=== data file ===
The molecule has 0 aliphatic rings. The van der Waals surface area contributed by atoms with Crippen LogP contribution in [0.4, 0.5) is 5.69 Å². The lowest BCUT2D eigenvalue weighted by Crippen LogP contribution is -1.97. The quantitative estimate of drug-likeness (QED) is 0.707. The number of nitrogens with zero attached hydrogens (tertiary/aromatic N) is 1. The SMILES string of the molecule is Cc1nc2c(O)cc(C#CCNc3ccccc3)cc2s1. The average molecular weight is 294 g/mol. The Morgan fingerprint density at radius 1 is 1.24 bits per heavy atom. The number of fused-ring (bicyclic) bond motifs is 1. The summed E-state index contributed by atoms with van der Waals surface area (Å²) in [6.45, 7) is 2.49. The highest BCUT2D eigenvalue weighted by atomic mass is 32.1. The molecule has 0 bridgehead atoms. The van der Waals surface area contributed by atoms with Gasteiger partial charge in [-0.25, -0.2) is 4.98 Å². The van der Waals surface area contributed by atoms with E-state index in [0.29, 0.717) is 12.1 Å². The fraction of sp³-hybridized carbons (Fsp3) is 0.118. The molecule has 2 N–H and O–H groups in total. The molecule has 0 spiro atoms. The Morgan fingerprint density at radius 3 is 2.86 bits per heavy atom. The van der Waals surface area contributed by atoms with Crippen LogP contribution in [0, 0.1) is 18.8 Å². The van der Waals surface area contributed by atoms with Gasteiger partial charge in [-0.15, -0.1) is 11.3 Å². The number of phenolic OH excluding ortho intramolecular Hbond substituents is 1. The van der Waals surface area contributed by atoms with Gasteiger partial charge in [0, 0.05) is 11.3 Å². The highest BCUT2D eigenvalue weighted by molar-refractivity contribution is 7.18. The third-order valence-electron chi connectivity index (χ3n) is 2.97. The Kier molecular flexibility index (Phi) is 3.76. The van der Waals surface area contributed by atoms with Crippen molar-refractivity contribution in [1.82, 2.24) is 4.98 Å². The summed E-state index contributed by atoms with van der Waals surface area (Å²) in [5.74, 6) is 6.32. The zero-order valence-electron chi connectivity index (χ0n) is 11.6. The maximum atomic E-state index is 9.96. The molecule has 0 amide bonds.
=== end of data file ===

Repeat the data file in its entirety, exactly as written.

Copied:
The molecule has 0 aliphatic rings. The van der Waals surface area contributed by atoms with Crippen LogP contribution in [0.4, 0.5) is 5.69 Å². The lowest BCUT2D eigenvalue weighted by Crippen LogP contribution is -1.97. The quantitative estimate of drug-likeness (QED) is 0.707. The number of nitrogens with zero attached hydrogens (tertiary/aromatic N) is 1. The SMILES string of the molecule is Cc1nc2c(O)cc(C#CCNc3ccccc3)cc2s1. The average molecular weight is 294 g/mol. The Morgan fingerprint density at radius 1 is 1.24 bits per heavy atom. The number of fused-ring (bicyclic) bond motifs is 1. The summed E-state index contributed by atoms with van der Waals surface area (Å²) in [6.45, 7) is 2.49. The highest BCUT2D eigenvalue weighted by atomic mass is 32.1. The molecule has 0 bridgehead atoms. The van der Waals surface area contributed by atoms with Gasteiger partial charge in [-0.25, -0.2) is 4.98 Å². The van der Waals surface area contributed by atoms with E-state index in [0.29, 0.717) is 12.1 Å². The fraction of sp³-hybridized carbons (Fsp3) is 0.118. The molecule has 2 N–H and O–H groups in total. The molecule has 0 spiro atoms. The Morgan fingerprint density at radius 3 is 2.86 bits per heavy atom. The van der Waals surface area contributed by atoms with Crippen LogP contribution in [0, 0.1) is 18.8 Å². The van der Waals surface area contributed by atoms with Gasteiger partial charge in [-0.15, -0.1) is 11.3 Å². The number of phenolic OH excluding ortho intramolecular Hbond substituents is 1. The van der Waals surface area contributed by atoms with Gasteiger partial charge in [0, 0.05) is 11.3 Å². The highest BCUT2D eigenvalue weighted by molar-refractivity contribution is 7.18. The third-order valence-electron chi connectivity index (χ3n) is 2.97. The Kier molecular flexibility index (Phi) is 3.76. The van der Waals surface area contributed by atoms with Crippen molar-refractivity contribution in [1.82, 2.24) is 4.98 Å². The summed E-state index contributed by atoms with van der Waals surface area (Å²) in [5.74, 6) is 6.32. The zero-order valence-electron chi connectivity index (χ0n) is 11.6. The maximum atomic E-state index is 9.96. The molecule has 0 amide bonds.